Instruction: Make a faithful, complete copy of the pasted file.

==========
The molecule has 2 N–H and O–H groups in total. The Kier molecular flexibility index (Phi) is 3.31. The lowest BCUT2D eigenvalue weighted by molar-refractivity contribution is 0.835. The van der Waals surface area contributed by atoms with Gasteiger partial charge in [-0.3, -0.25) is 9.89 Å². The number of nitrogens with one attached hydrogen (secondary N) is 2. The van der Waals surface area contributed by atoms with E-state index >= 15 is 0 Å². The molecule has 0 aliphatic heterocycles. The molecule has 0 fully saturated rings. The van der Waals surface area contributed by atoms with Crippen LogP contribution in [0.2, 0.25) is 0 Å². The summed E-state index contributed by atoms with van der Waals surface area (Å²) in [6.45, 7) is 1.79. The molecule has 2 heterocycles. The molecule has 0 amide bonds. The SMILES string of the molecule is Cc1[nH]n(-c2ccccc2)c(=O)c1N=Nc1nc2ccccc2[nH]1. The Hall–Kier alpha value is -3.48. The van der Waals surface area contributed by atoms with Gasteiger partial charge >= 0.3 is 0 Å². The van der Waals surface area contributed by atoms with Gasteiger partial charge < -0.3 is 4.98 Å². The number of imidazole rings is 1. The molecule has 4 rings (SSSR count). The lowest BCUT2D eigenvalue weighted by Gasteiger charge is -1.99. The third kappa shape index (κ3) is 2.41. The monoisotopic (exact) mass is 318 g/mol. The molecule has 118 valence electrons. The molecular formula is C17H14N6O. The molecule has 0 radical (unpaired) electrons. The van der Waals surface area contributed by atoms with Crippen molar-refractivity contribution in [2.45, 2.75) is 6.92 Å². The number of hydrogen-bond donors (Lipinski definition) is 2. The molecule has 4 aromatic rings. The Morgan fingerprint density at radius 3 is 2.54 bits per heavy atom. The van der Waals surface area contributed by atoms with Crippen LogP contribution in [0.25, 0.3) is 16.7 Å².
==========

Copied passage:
The molecule has 2 N–H and O–H groups in total. The Kier molecular flexibility index (Phi) is 3.31. The lowest BCUT2D eigenvalue weighted by molar-refractivity contribution is 0.835. The van der Waals surface area contributed by atoms with Gasteiger partial charge in [-0.3, -0.25) is 9.89 Å². The number of nitrogens with one attached hydrogen (secondary N) is 2. The van der Waals surface area contributed by atoms with E-state index >= 15 is 0 Å². The molecule has 0 aliphatic heterocycles. The molecule has 0 fully saturated rings. The van der Waals surface area contributed by atoms with Crippen LogP contribution in [0.2, 0.25) is 0 Å². The summed E-state index contributed by atoms with van der Waals surface area (Å²) in [6.45, 7) is 1.79. The molecule has 2 heterocycles. The molecule has 0 amide bonds. The SMILES string of the molecule is Cc1[nH]n(-c2ccccc2)c(=O)c1N=Nc1nc2ccccc2[nH]1. The Hall–Kier alpha value is -3.48. The van der Waals surface area contributed by atoms with Gasteiger partial charge >= 0.3 is 0 Å². The van der Waals surface area contributed by atoms with Gasteiger partial charge < -0.3 is 4.98 Å². The number of imidazole rings is 1. The molecule has 4 rings (SSSR count). The lowest BCUT2D eigenvalue weighted by Gasteiger charge is -1.99. The third kappa shape index (κ3) is 2.41. The monoisotopic (exact) mass is 318 g/mol. The molecule has 118 valence electrons. The molecular formula is C17H14N6O. The molecule has 0 radical (unpaired) electrons. The van der Waals surface area contributed by atoms with Crippen molar-refractivity contribution in [2.45, 2.75) is 6.92 Å². The number of hydrogen-bond donors (Lipinski definition) is 2. The molecule has 4 aromatic rings. The Morgan fingerprint density at radius 3 is 2.54 bits per heavy atom. The van der Waals surface area contributed by atoms with Crippen LogP contribution in [0.25, 0.3) is 16.7 Å².